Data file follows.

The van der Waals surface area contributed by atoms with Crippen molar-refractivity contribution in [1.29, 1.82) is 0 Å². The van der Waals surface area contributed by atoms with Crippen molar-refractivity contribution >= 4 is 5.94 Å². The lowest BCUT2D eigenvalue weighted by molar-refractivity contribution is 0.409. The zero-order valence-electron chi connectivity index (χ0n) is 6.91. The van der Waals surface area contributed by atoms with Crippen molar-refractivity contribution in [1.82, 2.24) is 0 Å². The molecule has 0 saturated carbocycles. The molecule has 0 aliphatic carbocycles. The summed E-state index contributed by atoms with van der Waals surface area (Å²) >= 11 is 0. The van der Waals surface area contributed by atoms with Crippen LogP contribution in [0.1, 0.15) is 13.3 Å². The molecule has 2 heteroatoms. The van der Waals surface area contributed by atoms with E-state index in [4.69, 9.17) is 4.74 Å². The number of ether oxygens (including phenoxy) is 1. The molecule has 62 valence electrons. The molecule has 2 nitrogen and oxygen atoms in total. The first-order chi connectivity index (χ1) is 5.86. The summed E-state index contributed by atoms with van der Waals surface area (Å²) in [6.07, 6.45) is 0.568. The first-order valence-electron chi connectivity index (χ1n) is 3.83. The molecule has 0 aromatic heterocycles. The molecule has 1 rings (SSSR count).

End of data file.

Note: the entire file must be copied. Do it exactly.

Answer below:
The van der Waals surface area contributed by atoms with Crippen molar-refractivity contribution in [1.29, 1.82) is 0 Å². The van der Waals surface area contributed by atoms with Crippen molar-refractivity contribution >= 4 is 5.94 Å². The lowest BCUT2D eigenvalue weighted by molar-refractivity contribution is 0.409. The zero-order valence-electron chi connectivity index (χ0n) is 6.91. The van der Waals surface area contributed by atoms with Crippen molar-refractivity contribution in [1.82, 2.24) is 0 Å². The molecule has 0 saturated carbocycles. The molecule has 0 aliphatic carbocycles. The summed E-state index contributed by atoms with van der Waals surface area (Å²) >= 11 is 0. The van der Waals surface area contributed by atoms with Crippen LogP contribution in [0.1, 0.15) is 13.3 Å². The molecule has 2 heteroatoms. The van der Waals surface area contributed by atoms with E-state index in [4.69, 9.17) is 4.74 Å². The number of ether oxygens (including phenoxy) is 1. The molecule has 62 valence electrons. The molecule has 2 nitrogen and oxygen atoms in total. The first-order chi connectivity index (χ1) is 5.86. The summed E-state index contributed by atoms with van der Waals surface area (Å²) in [6.07, 6.45) is 0.568. The first-order valence-electron chi connectivity index (χ1n) is 3.83. The molecule has 0 aromatic heterocycles. The molecule has 1 rings (SSSR count).